Sunday, 15 January 2017

Beeps and bleeps - playing Speccy music in python

While I was messing about with converting old UDG graphics to PNG files, I figured one of the other things I was curious to recreate was the beepy music from the ZX Spectrum.  BASIC code loaded with BEEP commands created that "I wonder what does that sound like?" curiosity that made me wonder just how easily I could use python to listen to the classic Sinclair hits of the 80's...

To export or just listen?

I tried two methods.  One was to make use of python's wave module.  This is a module that allows you to work with audio files.  That includes the ability to both read and write.  Being able to export the music to a .wav mean't that it could be bought into those recreated games and used.

One problem I did run into was getting the beepy-sound out nicely.  I tried many of the tried-n-tested code examples online that generated a sine wave - however while it worked, the final audio sounded pretty odd and didn't have that nice clean bleep I was expecting.  I figured I'd come back to this later...

Exporting aside, I felt there must be a better way to just listen to the music - afterall, its that curiosity of hearing what it sounded like I was after.  Lucky python has a module designed just for the task... The winsound module.  I also wanted to create pauses in the music, so I imported the sleep function from the time module as well.

import winsound
from time import sleep

Yup, winsound has a Beep function (note the uppercase B).  Much like the ZX Spectrum's own beep, you just pass the note and duration.  Sounds like it should be a real doddle!

Hmmm, note vs. frequency

ZX Spectrum audio uses semitone numbers.  A value of 0 is middle C.  1 is the next semitone of C# / Db, 2 is D and so on.  However winsound.Beep required a frequency value (in hertz).  How do I translate that number into a frequency?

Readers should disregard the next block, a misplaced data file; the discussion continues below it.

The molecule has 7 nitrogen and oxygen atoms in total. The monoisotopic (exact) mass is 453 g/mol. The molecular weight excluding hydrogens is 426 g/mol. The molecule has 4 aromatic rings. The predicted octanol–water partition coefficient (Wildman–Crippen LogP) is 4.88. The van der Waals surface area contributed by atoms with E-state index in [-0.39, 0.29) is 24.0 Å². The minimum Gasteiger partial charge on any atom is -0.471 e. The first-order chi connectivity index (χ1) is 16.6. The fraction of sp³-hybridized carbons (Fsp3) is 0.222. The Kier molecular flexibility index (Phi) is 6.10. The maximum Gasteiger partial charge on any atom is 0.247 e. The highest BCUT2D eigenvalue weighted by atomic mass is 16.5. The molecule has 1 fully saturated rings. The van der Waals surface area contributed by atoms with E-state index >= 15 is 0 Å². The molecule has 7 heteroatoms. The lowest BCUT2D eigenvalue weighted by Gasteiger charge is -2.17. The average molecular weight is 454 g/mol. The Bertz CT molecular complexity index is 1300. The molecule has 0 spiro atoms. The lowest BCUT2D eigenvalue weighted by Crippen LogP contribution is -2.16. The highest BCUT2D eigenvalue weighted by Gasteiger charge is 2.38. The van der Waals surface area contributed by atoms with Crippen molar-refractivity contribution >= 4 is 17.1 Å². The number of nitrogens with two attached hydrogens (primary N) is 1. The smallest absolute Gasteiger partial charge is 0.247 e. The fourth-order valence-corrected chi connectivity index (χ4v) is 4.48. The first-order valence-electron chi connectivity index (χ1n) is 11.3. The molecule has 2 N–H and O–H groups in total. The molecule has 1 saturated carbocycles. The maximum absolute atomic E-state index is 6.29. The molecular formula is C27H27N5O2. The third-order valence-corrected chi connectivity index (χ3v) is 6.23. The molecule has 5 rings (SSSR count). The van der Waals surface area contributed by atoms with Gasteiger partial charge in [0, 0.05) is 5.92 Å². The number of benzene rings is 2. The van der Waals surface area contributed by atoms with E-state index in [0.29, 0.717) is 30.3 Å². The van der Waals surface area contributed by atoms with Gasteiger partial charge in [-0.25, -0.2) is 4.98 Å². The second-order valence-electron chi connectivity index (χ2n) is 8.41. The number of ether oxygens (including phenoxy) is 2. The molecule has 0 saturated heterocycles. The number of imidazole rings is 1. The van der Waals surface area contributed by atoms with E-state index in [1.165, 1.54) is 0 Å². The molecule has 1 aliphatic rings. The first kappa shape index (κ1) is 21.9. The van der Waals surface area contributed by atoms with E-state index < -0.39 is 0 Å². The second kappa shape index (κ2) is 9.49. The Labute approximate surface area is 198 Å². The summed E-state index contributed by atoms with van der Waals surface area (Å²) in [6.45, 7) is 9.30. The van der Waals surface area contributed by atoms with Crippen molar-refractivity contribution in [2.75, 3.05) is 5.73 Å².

Did I mention I suck at maths?

Maths was never my strong suit at school, but luckily for me that's where the internet comes in with the answers!  The formula for calculating a frequency is simply

Frequency = base-note * a^semitone

Where base-note is the lowest frequency of your musical scale (in this case, I decided to go for 3 octaves below which is 32.70 hertz).  The value of a is calculated as the 12th root of 2 ( in nerdy math terms, its 2^(1/12) ).

Maths always looks easier in code

I created a function to calculate the correct frequency from the beep value.  I calculated this from the lowest frequency of 32.70...  As I knew middle C (beep value of 0) was three octaves higher, I just added 36 (which was 3 * 12 semitones) to the value first...

In case you're wondering about the code below, 0.083 is 1 / 12.

def beepFreq(ZXVal):
    zxNote = ZXVal + 36
    a = 2.0 ** 0.083
    freq = 32.70 * (a**zxNote)
    return freq

Getting them tunes down...

The music data itself I passed as a sequence of tuples in a list, copied directly from the BEEP parameters in the spectrum listing.  This isn't the most musical of pieces, but it came from a listing so it was a good test...

As there were often pauses added through music, I needed a way to indicate this.  I used a note value of 99 to signal a pause.

musicData = [ (.1,0),(.1,0),(.1,2),(.1,2),(1,0),(1,99),

Looping through this list, I read the duration and note value.  The duration is slightly different between the winsound.Beep function, and the sleep() function that I used to introduce pauses.  The Beep function requires the length in milliseconds.  This is simply the duration from the list multiplied by 1000.  The sleep function just uses the value (number of seconds) directly.

The rest of the code was a piece of cake.  I feel there's no real explanation necessary as the code can speak for itself...

for musicPlay in musicData:
    # Calculate the duration (in milliseconds)
    duration = int(musicPlay[0] * 1000)
   # Work out if we play a note, or whether this is a pause
    if musicPlay[1] == 99:
        note = int(beepFreq(musicPlay[1]))
        # Call the Winsound Beep


And there you have it.  Go grab those old ZX Spectrum basic listings and type in the beep values to enjoy all of those bleepy tunes that were part and parcel of games in the 80's


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